• About Y: Is it continuous or categorical? Since reverse causality is a concern, is there another instrument variable that only affects X but not Y? Is there a temporal or spatial lag so that current Y cannot affect X in the past or neighboring households? These affect the model type and residual corrections.
  • About the experiment: Do you have data of individual households or their averages by region and time? Do you have cross-sectional or longitudinal data of households? Are there clusters and time series that render individual observations correlated?

In labor economics, we usually have income as the outcome variable. We can only observe income of those who work and cannot observe potential income of those who do not have jobs. This is the center problem of women labor participation that motivates Heckman's sample selection model. See Heckman, J. J. (1976). The common structure of statistical models of truncation, sample selection and limited dependent variables and a simple estimator for such models. Annals of Economic and Social Measurement, 5(4), 475–492. https://cir.nii.ac.jp/crid/1573668925609148544 and Bushway, S., Johnson, B. D., & Slocum, L. A. (2007). Is the magic still there? The use of the Heckman two-step correction for selection bias in criminology. Journal of Quantitative Criminology, 23(2), 151–178. https://doi.org/10.1007/s10940-007-9024-4. Very similar to women labor participation, I speculate that children participate in labor if their current contribution to household income exceeds the present value the difference in their future expected income with and without proper schooling. On the other hand, production output is a function of both labor, material, and land inputs. Land is usually constant within a rural family. When labor is the limiting factor, material no longer determines the output. Income is the output minus cost that includes cost of materials and outsourced labor for a farming family. The cost of using family members is usually internalized.

I fail to conceptualize how it is important to predict child labor with material input. Is the potential policy implication that we need to cut down agricultural material quantity or increase its price to reduce child labor? Nevertheless, theoretically it is a bad idea to control household income in your current design, since child labor increases income. Further, there are a few immediate concerns in your current plan:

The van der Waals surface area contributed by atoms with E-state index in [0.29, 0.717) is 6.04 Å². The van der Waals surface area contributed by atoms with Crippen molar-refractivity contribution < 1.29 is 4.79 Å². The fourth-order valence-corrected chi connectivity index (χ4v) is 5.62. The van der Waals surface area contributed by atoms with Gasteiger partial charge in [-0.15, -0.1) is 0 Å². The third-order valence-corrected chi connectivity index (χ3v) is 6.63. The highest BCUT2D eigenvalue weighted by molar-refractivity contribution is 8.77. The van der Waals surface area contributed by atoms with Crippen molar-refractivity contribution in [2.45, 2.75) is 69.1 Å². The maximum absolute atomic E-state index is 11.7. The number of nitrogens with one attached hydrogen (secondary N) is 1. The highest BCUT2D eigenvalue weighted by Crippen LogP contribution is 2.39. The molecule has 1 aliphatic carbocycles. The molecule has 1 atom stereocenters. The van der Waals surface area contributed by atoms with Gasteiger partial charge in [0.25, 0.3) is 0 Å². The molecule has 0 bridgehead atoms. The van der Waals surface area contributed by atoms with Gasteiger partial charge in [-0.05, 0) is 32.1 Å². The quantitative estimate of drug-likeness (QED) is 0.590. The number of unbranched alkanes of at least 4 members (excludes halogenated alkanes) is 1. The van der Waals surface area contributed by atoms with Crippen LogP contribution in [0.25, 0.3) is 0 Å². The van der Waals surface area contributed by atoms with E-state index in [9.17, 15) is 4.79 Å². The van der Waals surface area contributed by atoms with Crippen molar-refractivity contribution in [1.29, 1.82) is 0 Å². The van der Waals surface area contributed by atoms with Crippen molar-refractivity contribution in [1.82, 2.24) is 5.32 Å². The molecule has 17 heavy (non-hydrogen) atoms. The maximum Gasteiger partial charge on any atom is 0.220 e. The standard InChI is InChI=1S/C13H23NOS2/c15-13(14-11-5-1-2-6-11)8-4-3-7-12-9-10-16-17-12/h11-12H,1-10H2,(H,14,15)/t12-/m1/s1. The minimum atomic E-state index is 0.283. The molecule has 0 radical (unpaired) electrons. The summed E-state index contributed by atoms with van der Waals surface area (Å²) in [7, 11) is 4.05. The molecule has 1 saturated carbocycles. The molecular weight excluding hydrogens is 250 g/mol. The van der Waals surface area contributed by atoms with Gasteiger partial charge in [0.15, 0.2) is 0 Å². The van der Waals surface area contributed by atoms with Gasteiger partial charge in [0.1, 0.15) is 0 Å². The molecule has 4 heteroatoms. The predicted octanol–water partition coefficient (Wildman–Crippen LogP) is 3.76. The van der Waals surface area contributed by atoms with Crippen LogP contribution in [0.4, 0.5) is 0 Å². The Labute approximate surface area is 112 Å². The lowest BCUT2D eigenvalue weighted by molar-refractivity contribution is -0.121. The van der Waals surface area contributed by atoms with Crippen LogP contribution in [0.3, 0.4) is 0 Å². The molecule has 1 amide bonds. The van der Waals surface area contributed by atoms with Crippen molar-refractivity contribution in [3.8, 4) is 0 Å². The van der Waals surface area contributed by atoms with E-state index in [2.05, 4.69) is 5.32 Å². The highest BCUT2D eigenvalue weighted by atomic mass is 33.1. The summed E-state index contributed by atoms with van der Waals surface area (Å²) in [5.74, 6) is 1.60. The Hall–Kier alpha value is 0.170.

1. Enumerating variables other than X to find variables that may impact Y is useful in exploratory data analysis but can be dangerous in confirmatory analysis. If everything happen at random, out of 20 variables you screen, one of them is expected to show p < .05 as what you would determine as an influential variable. See Brodeur, A., Cook, N., & Heyes, A. (2020). Methods Matter: P-Hacking and Publication Bias in Causal Analysis in Economics. American Economic Review, 110(11), 3634–3660. https://doi.org/10.1257/aer.20190687. A better method is a literature review to determine these other variables.

  2. Adding more variables to a Y ~ X equation may not resolve the sample-selection bias. The sample-selection issue has to be addressed with techniques similar to the instrument variable approach: You need to estimate another equation that explains the generation of X and usually include an instrument variable as one of the predictors. Techniques of regression adjustment, inverse-probability weights, inverse-probability-weighted regression adjustment, augmented inverse-probability weights, and matching on the propensity score may be helpful. See Toomet, O., & Henningsen, A. (2008). Sample selection models in R: Package sampleSelection. Journal of Statistical Software, 27(7). https://doi.org/10.18637/jss.v027.i07 and Stata. (2014). Introduction to treatment effects for observational data. https://www.stata.com/manuals13/teteffectsintro.pdf. If X affects not only Y but also some other variables W, however, W should not be used as an predictor of Y in parallel with X.